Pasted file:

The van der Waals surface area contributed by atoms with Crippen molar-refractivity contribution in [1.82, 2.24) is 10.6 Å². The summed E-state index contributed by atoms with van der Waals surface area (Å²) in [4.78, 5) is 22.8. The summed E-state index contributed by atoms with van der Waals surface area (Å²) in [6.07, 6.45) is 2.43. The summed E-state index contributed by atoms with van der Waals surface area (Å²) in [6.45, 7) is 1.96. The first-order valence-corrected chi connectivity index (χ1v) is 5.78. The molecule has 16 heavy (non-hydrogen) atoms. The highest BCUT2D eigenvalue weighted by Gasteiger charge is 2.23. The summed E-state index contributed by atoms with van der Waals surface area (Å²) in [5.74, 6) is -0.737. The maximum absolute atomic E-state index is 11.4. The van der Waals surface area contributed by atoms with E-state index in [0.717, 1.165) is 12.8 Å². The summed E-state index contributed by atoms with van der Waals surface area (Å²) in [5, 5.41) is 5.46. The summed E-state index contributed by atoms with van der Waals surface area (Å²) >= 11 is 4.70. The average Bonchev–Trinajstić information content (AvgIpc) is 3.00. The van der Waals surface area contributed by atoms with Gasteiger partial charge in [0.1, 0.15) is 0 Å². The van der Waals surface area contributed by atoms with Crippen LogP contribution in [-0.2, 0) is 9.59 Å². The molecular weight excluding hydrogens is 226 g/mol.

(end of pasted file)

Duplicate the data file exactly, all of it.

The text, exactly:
The van der Waals surface area contributed by atoms with Crippen molar-refractivity contribution in [1.82, 2.24) is 10.6 Å². The summed E-state index contributed by atoms with van der Waals surface area (Å²) in [4.78, 5) is 22.8. The summed E-state index contributed by atoms with van der Waals surface area (Å²) in [6.07, 6.45) is 2.43. The summed E-state index contributed by atoms with van der Waals surface area (Å²) in [6.45, 7) is 1.96. The first-order valence-corrected chi connectivity index (χ1v) is 5.78. The molecule has 16 heavy (non-hydrogen) atoms. The highest BCUT2D eigenvalue weighted by Gasteiger charge is 2.23. The summed E-state index contributed by atoms with van der Waals surface area (Å²) in [5.74, 6) is -0.737. The maximum absolute atomic E-state index is 11.4. The van der Waals surface area contributed by atoms with E-state index in [0.717, 1.165) is 12.8 Å². The summed E-state index contributed by atoms with van der Waals surface area (Å²) in [5, 5.41) is 5.46. The summed E-state index contributed by atoms with van der Waals surface area (Å²) >= 11 is 4.70. The average Bonchev–Trinajstić information content (AvgIpc) is 3.00. The van der Waals surface area contributed by atoms with Gasteiger partial charge in [0.1, 0.15) is 0 Å². The van der Waals surface area contributed by atoms with Crippen LogP contribution in [-0.2, 0) is 9.59 Å². The molecular weight excluding hydrogens is 226 g/mol.